On her wedding day she had a toothache, my father always teased her about it, this was when she was merely a teenager. By the time she was in her thirties she had lost all her teeth and had to wear dentures the rest of her life. Over the years she had eleven children. The first born, a son, pride of the family, but it was not to be. He died of a mysterious illness at an early age. Many other infants died that year, including my aunt‘s, my mother's sister, who my mother dearly love. They never knew what was killing the babies, perhaps cholera, but why did it only killed babies, and not the others? They often ask. Sanitary conditions did not exist in Abadan back then. Their first dwelling they built themselves with empty gasoline tin cans filled with clay dust, staked one on top of the other to form walls. They didn‘t have running water or sanitary sewer. Their bathroom was a hole, concealed from others by a meager wall, in the impermeable soil, deposited by shat that had formed the land over millenniums. Someone less fortunate than them had to haul away this vilest human secretion to a sewer ditch near by, since the impervious soil and high ground water would not allow it to infiltrate into the ground. That was how Mother, and the others, lived in those early days, while the men work in what eventually became the largest refinery in the world.
My mother had one baby wrapped up in a crib, held another in her arm while kept an eye on another toddler running around too dangerously near an open bread pit in the ground, all the while being pregnant with another. She wiped poop off the floor faster than superwoman could raise her arm, before the foul smell could spoil the aroma of freshly baked bread. She must have washed my ass for many years before I learned how. I don't know when it was that I stopped asking, nanah beyo konemo beshoor, but I remember, when I was older, how the younger ones asked for the same.
I was a sickly child, puny most of my adolescent life. I was inflicted with chronic tonsillitis, always having diarrhea, later being hospitalized for kidney disease, puny all around. I wish I could tell her I'm not sick anymore, that I play soccer and go mountain biking in my middle age, but I can’t. She is not here no more. I don't remember when she died, I don't remember the date. I don't want to remember that day that I am supposed to remember, that awful day when the phone call came. An untimely death. Her heart had given up at the end, for all the years of hard work, in a minibus overloaded with people in their way to their lives. She was returning from a visit to see her grandchildren when a fight broke out between two passengers in the minibus, their was shouts of profanity, a fist fight, passenger screaming, and standing people falling on others. The men never knew their childish quarrel ended up killing a woman that was loved by many.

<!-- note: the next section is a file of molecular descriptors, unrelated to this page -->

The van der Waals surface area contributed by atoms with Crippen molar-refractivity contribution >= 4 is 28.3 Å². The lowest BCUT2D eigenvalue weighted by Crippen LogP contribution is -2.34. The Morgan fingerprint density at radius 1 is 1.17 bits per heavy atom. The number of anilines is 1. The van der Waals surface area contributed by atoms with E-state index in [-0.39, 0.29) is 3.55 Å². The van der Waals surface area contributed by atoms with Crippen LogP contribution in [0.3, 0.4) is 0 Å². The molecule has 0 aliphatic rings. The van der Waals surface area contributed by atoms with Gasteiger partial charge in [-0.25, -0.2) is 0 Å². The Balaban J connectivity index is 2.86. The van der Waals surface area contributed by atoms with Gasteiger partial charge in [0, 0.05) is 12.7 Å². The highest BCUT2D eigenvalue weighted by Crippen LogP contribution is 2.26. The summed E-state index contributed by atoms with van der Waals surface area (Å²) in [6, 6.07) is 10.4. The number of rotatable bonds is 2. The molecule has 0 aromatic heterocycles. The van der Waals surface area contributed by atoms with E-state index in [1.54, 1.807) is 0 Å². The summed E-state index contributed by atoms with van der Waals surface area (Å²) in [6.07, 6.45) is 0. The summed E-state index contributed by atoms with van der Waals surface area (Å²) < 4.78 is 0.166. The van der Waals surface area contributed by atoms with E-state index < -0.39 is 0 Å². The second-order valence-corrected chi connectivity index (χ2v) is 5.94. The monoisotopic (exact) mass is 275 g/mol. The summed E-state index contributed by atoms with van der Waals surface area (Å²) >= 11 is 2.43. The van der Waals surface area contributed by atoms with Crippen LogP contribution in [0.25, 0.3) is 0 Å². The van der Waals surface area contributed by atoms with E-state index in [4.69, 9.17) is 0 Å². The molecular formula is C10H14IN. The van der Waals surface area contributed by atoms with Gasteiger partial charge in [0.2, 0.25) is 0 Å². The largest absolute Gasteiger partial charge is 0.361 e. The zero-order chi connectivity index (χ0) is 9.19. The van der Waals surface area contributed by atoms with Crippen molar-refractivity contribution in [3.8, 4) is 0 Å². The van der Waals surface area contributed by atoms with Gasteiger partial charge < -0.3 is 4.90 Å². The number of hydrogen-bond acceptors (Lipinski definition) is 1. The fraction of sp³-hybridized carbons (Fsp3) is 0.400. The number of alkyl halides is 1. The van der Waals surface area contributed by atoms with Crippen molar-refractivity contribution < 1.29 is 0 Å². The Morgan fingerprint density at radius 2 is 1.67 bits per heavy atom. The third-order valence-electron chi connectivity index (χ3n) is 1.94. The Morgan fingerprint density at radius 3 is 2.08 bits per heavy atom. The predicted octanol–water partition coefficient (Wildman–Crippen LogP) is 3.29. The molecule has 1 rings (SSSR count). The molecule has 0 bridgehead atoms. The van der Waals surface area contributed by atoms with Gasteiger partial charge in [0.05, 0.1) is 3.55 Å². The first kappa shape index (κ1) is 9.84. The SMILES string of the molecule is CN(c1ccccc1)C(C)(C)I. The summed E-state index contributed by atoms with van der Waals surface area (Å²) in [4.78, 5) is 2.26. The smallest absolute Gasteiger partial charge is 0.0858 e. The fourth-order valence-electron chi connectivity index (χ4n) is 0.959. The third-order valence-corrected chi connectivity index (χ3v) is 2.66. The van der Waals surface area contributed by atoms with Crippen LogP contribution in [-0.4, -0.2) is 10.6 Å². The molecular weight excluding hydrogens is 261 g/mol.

She didn’t know what retirement was meant to be. Every morning, she routinely walked to local shops and bought fresh bread, Bulgarian cheese, and halva. She made tea for Father, who survived her death by many years, still praising her name to his last day. She made tea for her youngest son who was in his thirties still chosen to stay unmarried so he could take care of Mother, and Father, at their old age. The youngest son not wanting to get married, not wanting any wife of his possibly being disrespectful to the matriarch of the family, as there was a bride who had dared to do, and so for ever lost respect of the family, since she was the pampered ones, the one that didn’t know what it took to bring us to where we stood. My brother could not bear the thought, and so that’s how it is back home, a son, a daughter, taking caring of the old.
I was only twenty two when I left the first time, never again having the chance to be close to her, except for that awful time at the end of the war when I returned to find a way to stay, but the missiles kept coming and she asked me, she wanted me to leave, to go to a place where I did not belong. I was fearful for my life, but didn’t want to leave the others behind, till one brother told me it's her way of making sure at least one of her hatchlings will survive, if others died. He was so clever in explaining the unspeakable.
After all these years, the grief still lingers. I miss her, and all the others.
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